Firm owes taxes on commissions

CAN THEY DO THAT? / WORKPLACE ADVICE

August 10, 2005|By CARRIE MASON-DRAFFEN

Q: I work for a small, family-owned business and receive a base salary, plus commission. The salary is taxed, and I receive a W-2 at the end of the year. But my employer doesn't deduct taxes from my commissions, and I receive a 1099 at the end of the year. To make matters more confusing, some sales consultants who do the same job as I do are treated as independent contractors and have no taxes taken out of their salary or commissions. They receive just a 1099 income statement at the end of the year. Are these differences legal?

A: I'm assuming you're wondering why you all can't be treated like independent contractors, which means your employer wouldn't deduct taxes from anybody's pay. You, in particular, can't be treated as an independent contractor because you're on staff. That means your employer must deduct federal income taxes as well as Social Security and Medicare taxes, the Internal Revenue Service says. And the company must pay unemployment insurance taxes on wages paid to you.

Furthermore, the total used to calculate those taxes should include your commissions because the IRS considers them wages. Instead, your company is treating you like a two-headed employee who is both a staff member and an independent contractor. You have to be one or the other. Since you are an employee, your company could be liable for the unpaid taxes on your commissions. In the meantime, you should pay the taxes on your commissions, as independent contractors are required to do.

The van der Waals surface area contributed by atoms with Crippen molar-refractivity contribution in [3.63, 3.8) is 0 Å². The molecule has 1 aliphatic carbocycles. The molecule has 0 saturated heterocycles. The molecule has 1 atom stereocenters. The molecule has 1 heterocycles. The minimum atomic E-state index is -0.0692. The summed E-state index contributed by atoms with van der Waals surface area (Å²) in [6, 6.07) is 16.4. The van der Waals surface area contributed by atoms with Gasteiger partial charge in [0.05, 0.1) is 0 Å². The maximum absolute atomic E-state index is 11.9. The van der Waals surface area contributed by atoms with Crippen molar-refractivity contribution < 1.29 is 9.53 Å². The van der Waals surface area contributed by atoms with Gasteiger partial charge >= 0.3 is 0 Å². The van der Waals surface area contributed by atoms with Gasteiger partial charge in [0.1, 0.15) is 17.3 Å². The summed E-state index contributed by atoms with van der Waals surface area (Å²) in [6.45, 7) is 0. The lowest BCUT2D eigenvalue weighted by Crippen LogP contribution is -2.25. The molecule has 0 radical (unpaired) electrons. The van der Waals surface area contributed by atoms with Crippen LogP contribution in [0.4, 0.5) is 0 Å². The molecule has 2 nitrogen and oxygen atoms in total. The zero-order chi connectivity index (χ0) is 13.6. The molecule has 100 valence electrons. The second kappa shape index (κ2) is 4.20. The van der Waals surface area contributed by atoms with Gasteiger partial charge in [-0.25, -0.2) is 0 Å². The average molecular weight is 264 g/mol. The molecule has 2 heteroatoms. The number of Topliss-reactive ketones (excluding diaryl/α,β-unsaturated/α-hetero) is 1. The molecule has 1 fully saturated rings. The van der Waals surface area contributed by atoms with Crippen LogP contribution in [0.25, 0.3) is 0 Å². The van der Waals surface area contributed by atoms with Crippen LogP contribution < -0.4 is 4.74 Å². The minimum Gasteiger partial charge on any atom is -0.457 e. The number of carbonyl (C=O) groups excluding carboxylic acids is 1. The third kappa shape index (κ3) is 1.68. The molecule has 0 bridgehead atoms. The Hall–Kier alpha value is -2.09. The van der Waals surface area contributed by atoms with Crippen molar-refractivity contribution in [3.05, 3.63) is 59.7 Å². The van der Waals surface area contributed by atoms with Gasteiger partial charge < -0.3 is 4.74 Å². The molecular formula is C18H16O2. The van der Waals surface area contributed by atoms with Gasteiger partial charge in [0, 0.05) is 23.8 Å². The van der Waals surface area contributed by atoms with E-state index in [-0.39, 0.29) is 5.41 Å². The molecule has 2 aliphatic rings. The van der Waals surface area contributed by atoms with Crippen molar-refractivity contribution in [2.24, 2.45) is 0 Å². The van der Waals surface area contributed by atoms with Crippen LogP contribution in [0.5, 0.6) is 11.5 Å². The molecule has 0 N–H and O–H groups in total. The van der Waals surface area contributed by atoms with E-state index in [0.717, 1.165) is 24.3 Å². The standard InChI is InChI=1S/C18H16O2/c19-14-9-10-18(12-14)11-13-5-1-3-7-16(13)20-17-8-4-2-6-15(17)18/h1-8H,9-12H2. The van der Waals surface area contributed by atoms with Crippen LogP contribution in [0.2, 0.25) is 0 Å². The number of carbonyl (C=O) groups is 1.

Some companies find the independent-contractor category tempting because of the tax savings. But employers can't classify workers as independent contractors willy-nilly. The companies have to meet IRS criteria that involve giving the contractor control over when and where to work and what equipment to use.

Some workers find the 1099 attractive because the company doesn't deduct taxes. But the workers are expected to pay the IRS its share. If your co-workers are truly independent contractors, they are 1099 all the way.

Carrie Mason-Draffen is a columnist for Newsday, a Tribune Publishing newspaper. E-mail her at yourmoney@tribune.com.

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